When I arrived to pick my daughter up from preschool the other day, I was motioned into a corner by her teacher, who presented me with an incident report to sign. My first thought was – “Is she hurt?” But, I soon learned that it was the “note sent home to your mother” kind of report. The teacher, a normally peppy 20 year-old, approached me with a serious, stern expression and handed me the written report to sign. The following whispered conversation followed:
Teacher – I need you to sign this report. K used the word “vagina” today.
Me – And…
Teacher – She kept saying it and taught all of the other kids to say it, too. I put her in time out.
Then, she started saying “penis,” too.
Me (stifling a chuckle) – We have taught K the anatomically correct words for all body parts. I don’t agree with punishing her for using them. Unless she is using them to hurt people/call names, I don’t have a problem with her using those words. If she is being disruptive or not listening, can you try a more logical consequence like having her sit quietly for a minute to calm down?
Teacher – She can’t use that word here. If she uses it again, I am putting her in time out.
Me – You seem to have given her a lot of attention for using language that you don’t like. Perhaps a better strategy would be to ignore her? I don’t want her to feel ashamed to use words like vagina and penis, because it could be important to protect her from sexual assault. I will send you an article…
Yes, I am THAT parent. Anyone who knows me would not be surprised at all to learn that it was my four year old daughter who taught the other kids at preschool the word “vagina.” I have taught my daughter all of the words for her and her brother’s reproductive anatomy. I have no problem with her using those words and getting comfortable with them, even if it’s to be silly. I think it is important for her to know them and use them.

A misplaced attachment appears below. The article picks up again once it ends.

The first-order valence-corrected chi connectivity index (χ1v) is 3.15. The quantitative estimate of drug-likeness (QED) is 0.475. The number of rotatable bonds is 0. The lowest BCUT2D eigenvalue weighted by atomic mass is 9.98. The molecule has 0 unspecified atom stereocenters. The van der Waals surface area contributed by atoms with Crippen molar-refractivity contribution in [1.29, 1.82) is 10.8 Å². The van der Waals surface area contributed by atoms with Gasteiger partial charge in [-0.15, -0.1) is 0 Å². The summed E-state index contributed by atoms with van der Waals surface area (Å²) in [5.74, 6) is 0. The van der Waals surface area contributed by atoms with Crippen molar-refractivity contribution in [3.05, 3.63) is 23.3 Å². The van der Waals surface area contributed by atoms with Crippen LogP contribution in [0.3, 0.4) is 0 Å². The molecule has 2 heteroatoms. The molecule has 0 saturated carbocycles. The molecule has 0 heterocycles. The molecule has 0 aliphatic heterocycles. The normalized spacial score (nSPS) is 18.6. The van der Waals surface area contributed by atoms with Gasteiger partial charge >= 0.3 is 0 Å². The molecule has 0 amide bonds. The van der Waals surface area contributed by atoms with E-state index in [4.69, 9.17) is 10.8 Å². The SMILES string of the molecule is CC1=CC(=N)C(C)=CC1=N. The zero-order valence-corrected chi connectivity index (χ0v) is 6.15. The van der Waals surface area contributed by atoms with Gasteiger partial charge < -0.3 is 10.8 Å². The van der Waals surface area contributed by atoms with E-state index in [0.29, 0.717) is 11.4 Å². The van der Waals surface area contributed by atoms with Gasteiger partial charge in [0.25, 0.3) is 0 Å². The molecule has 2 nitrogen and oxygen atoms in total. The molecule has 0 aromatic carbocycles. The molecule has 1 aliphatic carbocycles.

So, my four year old knows the words vulva, labia, vagina, anus, penis, scrotum, as well as any other body part she asks me to identify. I use these words openly, casually and without shame. I have told her about how she and her brother were born (vaginally), to which she replied – “ouchie” and “how?” and I have told her about menstruation, to which she replied – “yuck.”
First of all, I don’t believe that any words are necessarily bad. I admit, I swear often, despite a conscious effort to avoid it. I think that words should be used appropriately, in context and without the intention to hurt others. Saying “fuck” because you stub your toe or spill your coffee is different than calling someone a “fuckhead” or telling someone to “fuck off.” The only words that I specifically don’t use are the “N” word, the “R” and the other “F” word (the one that rhymes with hag and bag), because they have become almost exclusively words used to hurt and marginalize others in our vernacular.
Secondly, research shows that teaching children anatomically correct terms in an age-appropriate way promotes positive body image, self confidence and parent-child communication, may discourage perpetrators and helps both children and adults who have been sexually assaulted feel more comfortable reporting assault. Experts promote teaching a standard set of terminology for “private” parts and teaching your kids that these parts are “private.” Kids should be encouraged to use these words and ask questions about all of their body parts without feeling shame.
I want my children to feel comfortable talking to me about anything. I want them to trust me, even when they have to tell me or ask me something embarrassing or scary. By teaching them the right words, my children can tell perpetrators – “no, please don’t touch my vulva/penis,” which experts believe can deter sexual assault. And later, when they are older, I want them to know that they can ask me or another trusted adult about birth control, safer sex, love, body hair, puberty, periods and all of the other wonderful and often embarrassing things that come with growing up, without shame.
Every time someone is silenced when they use these words, we contribute to a culture of shame, one that I believe contributes to a society where kids and adults are sexually assaulted and those crimes go unreported and where kids don’t learn how to stay safe and healthy because they are embarrassed.
So, I asked K about it when we got home. She giggled a lot. She told me that she said it to see what her teacher would say, which I knew. I told her that she can use the word vagina all she wants at home, but that it might be better not to use it at school unless she is talking about her body. We then had a fun conversation about all of the different body parts we know and what they do and how amazing our bodies are. And yes, we used the word vagina.